Financial market practitioners frequently observe that market liquidity decreases when a bout of heightened volatility confronts markets. The inverse relationship between volatility and liquidity is evident and logical for tradeable products when one considers prudent risk management requirements of liquidity providers. Highly liquid benchmark futures products at CME Group are no exception. Indeed, commentators reported the reduced book depth and the widening of effective bid/ask spreads in E-mini S&P 500 (ES) futures in January 2022 at the same time that volatility reached multi-year highs.
Over the long term, it is relatively easy to lose sight of the fact that equity indexes have traversed a very broad trading range in recent years. This broad price range does have an impact on the perceived liquidity if one only considers the number of contracts on bid and offer in the order book.
To illustrate, one can consider two distinct points in time at which the S&P 500 Index was at 2,000 and 4,000 points, respectively. With a multiplier of $50 per contract, the ES futures would have, correspondingly, notional value of $100,000 and $200,000.
Since the trading tick of 0.25 index points is invariant to the level of the index, the tick size is 1.25 and 0.625 basis point of notional value when the index was at 2,000 vs. 4,000. Thus, in notional terms, the tick size at the index level of 4,000 is one half of that at the index level of 2,000. At the same time, each contract on bid/offer at the index level of 4,000 is twice as large in notional value when compared to the latter. One could readily conclude that it would not be helpful to simply look at the top of the book quantity to judge liquidity, especially over the long run.
Accounting for the effects of the notional value changes, the graphs in Figure 1 provide a longer-term liquidity perspective on the ES futures market. The four panels of Figure 1 show the round-trip cost to trade for ES contracts at a notional size of $1, $5, $10 and $25million (blue lines) as well as the number of ES contracts to achieve the notional size (orange lines).
As the index value increases over time, the number of ES contracts to achieve each fixed notional value decreases. From the upward spikes of the orange lines, one can also deduce when the market exhibited substantial corrections. The most prominent example was certainly that of the March 2020 episode, when the market was dealing with market turmoil associated with the COVID-19 pandemic and the corresponding economic impact of lockdown measures.
The round-trip cost to trade (CTT) associated with the four fixed trade sizes all exhibited the expected slow downward trend due to the fixed tick size in the ES market. For example, over the 5-year period depicted in the graphs, the CTT for a $25million trade in ES was in the range of 1 to 1.5 basis points, with occasional spikes.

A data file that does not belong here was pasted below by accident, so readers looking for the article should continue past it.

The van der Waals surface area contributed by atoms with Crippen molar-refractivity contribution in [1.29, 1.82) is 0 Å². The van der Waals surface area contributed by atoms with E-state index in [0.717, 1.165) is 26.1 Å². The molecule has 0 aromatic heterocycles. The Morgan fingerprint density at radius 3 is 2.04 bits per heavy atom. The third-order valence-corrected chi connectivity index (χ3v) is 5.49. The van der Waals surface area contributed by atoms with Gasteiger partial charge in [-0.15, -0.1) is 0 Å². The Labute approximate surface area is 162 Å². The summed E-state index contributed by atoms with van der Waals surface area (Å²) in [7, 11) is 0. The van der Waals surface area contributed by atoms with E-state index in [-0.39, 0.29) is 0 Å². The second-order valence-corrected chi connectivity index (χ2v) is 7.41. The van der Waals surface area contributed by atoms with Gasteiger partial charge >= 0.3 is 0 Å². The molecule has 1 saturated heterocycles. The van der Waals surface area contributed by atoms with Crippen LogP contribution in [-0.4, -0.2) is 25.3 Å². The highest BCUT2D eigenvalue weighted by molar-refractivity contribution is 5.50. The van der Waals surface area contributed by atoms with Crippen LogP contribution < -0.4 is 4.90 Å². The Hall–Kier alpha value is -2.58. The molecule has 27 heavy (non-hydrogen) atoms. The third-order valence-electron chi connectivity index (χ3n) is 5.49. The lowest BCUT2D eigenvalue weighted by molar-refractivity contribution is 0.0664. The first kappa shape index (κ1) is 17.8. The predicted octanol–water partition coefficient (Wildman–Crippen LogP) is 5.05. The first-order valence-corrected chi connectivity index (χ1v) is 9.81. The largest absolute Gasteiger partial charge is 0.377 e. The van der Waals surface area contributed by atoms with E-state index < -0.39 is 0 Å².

The spikes in the CTT lined up with the market turmoil indicated by the spikes in the orange lines, with the most prominent impact to liquidity recorded during in March 2020. Indeed, that was the only episode within the 5-year period in which the equity market circuit breaker rules had been triggered .
Figure 1. Cost-to-Trade measure of CME E-mini S&P 500 futures – front-month contract, with notional trade size of $1m
Figure 2. Cost-to-Trade measure of CME E-mini S&P 500 futures – front-month contract, with notional trade size of $5m
Figure 3. Cost-to-Trade measure of CME E-mini S&P 500 futures – front-month contract, with notional trade size of $10m
Figure 4. Cost-to-Trade measure of CME E-mini S&P 500 futures – front-month contract, with notional trade size of $25m
Legend – blue line: immediate round-trip cost to trade measured in basis points (left vertical axis); orange line: number of front-month E-mini S&P 500 futures to achieve notional size of trade (right vertical axis)
The translation of the liquidity into these CTT measures put the January 2022 market liquidity performance into perspective:
While the smaller trade sizes have not seen very significant impact, the CTT visibly increased for larger trades. For example, a $25million trade increased from a round-trip cost of sub-1 basis point in 2021 to over 2 basis points during the spike.
Cost to trade on a notionally adjusted basis was comparable, or even lower, during the heightened volatility period of January 2022 versus similar episodes in previous years. The perceived liquidity crunch was far from outsized in relation to similar events in the recent past. The graphs also confirm another important observation – that market liquidity tends to be restored quickly following volatility events. Rather than the CTT measure plateauing at a higher level after the shocks, it quickly reverted to the trend levels.
Interested readers are encouraged to investigate how the methodology behind CTT measures works). CTT data is available via CME Liquidity Tool as well as CME DataMine.
Please contact James Boudreault CFA, Mohandas Ayikara, and Richard Co for questions about this article.
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All examples in this report are hypothetical interpretations of situations and are used for explanation purposes only. The views in this report reflect solely those of the author and not necessarily those of CME Group or its affiliated institutions. This report and the information herein should not be considered investment advice or the results of actual market experience.